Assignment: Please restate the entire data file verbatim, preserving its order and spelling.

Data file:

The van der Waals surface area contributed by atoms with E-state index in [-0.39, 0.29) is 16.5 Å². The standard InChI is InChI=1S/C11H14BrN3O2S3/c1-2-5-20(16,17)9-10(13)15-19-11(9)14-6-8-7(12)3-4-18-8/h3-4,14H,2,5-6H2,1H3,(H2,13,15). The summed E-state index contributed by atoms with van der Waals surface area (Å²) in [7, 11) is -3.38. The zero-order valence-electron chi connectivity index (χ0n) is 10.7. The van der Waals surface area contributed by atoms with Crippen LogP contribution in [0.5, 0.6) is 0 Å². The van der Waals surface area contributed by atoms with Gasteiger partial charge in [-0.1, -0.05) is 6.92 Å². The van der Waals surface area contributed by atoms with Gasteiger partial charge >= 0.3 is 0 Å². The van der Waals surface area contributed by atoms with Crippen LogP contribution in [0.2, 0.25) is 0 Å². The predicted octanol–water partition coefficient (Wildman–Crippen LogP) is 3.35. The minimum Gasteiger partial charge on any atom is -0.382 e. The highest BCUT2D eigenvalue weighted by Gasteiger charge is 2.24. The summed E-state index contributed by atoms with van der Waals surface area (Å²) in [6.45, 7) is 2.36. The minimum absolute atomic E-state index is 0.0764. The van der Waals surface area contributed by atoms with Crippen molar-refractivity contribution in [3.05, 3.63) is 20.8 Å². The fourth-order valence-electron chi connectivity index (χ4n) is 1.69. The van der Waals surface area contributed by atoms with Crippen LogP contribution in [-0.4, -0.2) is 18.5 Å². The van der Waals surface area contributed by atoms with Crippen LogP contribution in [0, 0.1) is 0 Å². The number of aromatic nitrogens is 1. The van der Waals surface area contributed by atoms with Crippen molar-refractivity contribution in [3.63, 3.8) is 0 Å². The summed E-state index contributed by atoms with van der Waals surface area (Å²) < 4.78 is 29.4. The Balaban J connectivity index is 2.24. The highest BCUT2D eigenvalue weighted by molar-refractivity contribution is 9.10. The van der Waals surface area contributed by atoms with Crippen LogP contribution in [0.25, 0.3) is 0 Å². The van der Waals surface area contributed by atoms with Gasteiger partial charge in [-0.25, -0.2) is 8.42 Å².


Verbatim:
The van der Waals surface area contributed by atoms with E-state index in [-0.39, 0.29) is 16.5 Å². The standard InChI is InChI=1S/C11H14BrN3O2S3/c1-2-5-20(16,17)9-10(13)15-19-11(9)14-6-8-7(12)3-4-18-8/h3-4,14H,2,5-6H2,1H3,(H2,13,15). The summed E-state index contributed by atoms with van der Waals surface area (Å²) in [7, 11) is -3.38. The zero-order valence-electron chi connectivity index (χ0n) is 10.7. The van der Waals surface area contributed by atoms with Crippen LogP contribution in [0.5, 0.6) is 0 Å². The van der Waals surface area contributed by atoms with Gasteiger partial charge in [-0.1, -0.05) is 6.92 Å². The van der Waals surface area contributed by atoms with Gasteiger partial charge >= 0.3 is 0 Å². The van der Waals surface area contributed by atoms with Crippen LogP contribution in [0.2, 0.25) is 0 Å². The predicted octanol–water partition coefficient (Wildman–Crippen LogP) is 3.35. The minimum Gasteiger partial charge on any atom is -0.382 e. The highest BCUT2D eigenvalue weighted by Gasteiger charge is 2.24. The summed E-state index contributed by atoms with van der Waals surface area (Å²) in [6.45, 7) is 2.36. The minimum absolute atomic E-state index is 0.0764. The van der Waals surface area contributed by atoms with Crippen molar-refractivity contribution in [3.05, 3.63) is 20.8 Å². The fourth-order valence-electron chi connectivity index (χ4n) is 1.69. The van der Waals surface area contributed by atoms with Crippen LogP contribution in [-0.4, -0.2) is 18.5 Å². The van der Waals surface area contributed by atoms with Crippen LogP contribution in [0, 0.1) is 0 Å². The number of aromatic nitrogens is 1. The van der Waals surface area contributed by atoms with Crippen molar-refractivity contribution in [3.63, 3.8) is 0 Å². The summed E-state index contributed by atoms with van der Waals surface area (Å²) < 4.78 is 29.4. The Balaban J connectivity index is 2.24. The highest BCUT2D eigenvalue weighted by molar-refractivity contribution is 9.10. The van der Waals surface area contributed by atoms with Crippen LogP contribution in [0.25, 0.3) is 0 Å². The van der Waals surface area contributed by atoms with Gasteiger partial charge in [-0.25, -0.2) is 8.42 Å².